Sunday, 25 July 2010

How to improve the Albert Hall acoustic

Something needs to be done about the sound in the Albert Hall, but what? A recent suggestion by Mathew Tucker is to give up on the place and move the Proms to the Southbank Centre. Given the stifling weight of tradition associated with the festival, I suspect it is going to take more than acoustic concerns for that to happen. So perhaps a more practical goal could be to radically improve the sound at the RAH, and here is my suggestion: a much lower ceiling. 

Various things have been tried up there in the past – lining the dome, suspending a velarium, the mushrooms. Each has had a perceptible but limited effect. To be effective, an acoustic ceiling would need to be much lower, below the gallery (what is the gallery for?), and even below the upper circle, no loss considering that the sound up there is worse than useless anyway. All the boxes would still be in use, so corporate hospitality and aristocratic patronage would not be affected. It could even be an adjustable height ceiling like at Symphony Hall in Birmingham. Then it could be raised if the BBC insisted on filling the upper circle with flag-waiving goons for the last night.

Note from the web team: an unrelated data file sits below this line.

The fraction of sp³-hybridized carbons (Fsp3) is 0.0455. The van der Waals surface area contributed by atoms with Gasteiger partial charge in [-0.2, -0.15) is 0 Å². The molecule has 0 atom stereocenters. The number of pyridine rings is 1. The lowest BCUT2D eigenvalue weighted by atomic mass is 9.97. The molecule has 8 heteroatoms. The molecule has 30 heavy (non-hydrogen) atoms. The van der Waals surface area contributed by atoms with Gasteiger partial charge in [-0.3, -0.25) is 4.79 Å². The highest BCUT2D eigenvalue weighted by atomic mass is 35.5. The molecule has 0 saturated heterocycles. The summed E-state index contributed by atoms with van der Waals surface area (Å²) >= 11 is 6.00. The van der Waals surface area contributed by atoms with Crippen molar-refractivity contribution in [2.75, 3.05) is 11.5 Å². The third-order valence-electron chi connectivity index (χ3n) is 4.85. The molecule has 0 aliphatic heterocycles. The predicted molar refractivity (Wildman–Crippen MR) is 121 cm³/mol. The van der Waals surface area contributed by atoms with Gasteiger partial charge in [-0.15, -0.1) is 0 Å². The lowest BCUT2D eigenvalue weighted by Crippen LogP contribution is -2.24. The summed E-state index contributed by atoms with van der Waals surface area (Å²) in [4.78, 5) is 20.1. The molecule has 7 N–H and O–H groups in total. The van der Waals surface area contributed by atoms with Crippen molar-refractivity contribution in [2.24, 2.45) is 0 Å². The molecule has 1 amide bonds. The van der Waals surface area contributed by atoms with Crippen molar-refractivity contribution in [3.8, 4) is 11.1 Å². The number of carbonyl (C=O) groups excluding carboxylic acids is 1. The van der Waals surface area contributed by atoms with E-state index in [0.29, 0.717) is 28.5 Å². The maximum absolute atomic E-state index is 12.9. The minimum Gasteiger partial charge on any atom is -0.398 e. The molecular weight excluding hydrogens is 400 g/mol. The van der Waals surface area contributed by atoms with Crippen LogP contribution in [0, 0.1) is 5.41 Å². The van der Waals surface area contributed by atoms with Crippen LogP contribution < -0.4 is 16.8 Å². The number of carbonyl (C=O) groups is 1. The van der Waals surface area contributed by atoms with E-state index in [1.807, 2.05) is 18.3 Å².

It is not a perfect solution, the hall would still be too wide as much as anything else, but it's an idea. And even if it doesn't happen, something has to be done about the RAH acoustic. And to be effective it is going to have to be something invasive that drastically reduces its capacity.
A sketch of the velarium installed at the Albert Hall in 1941, the first year the Proms were held at the venue.

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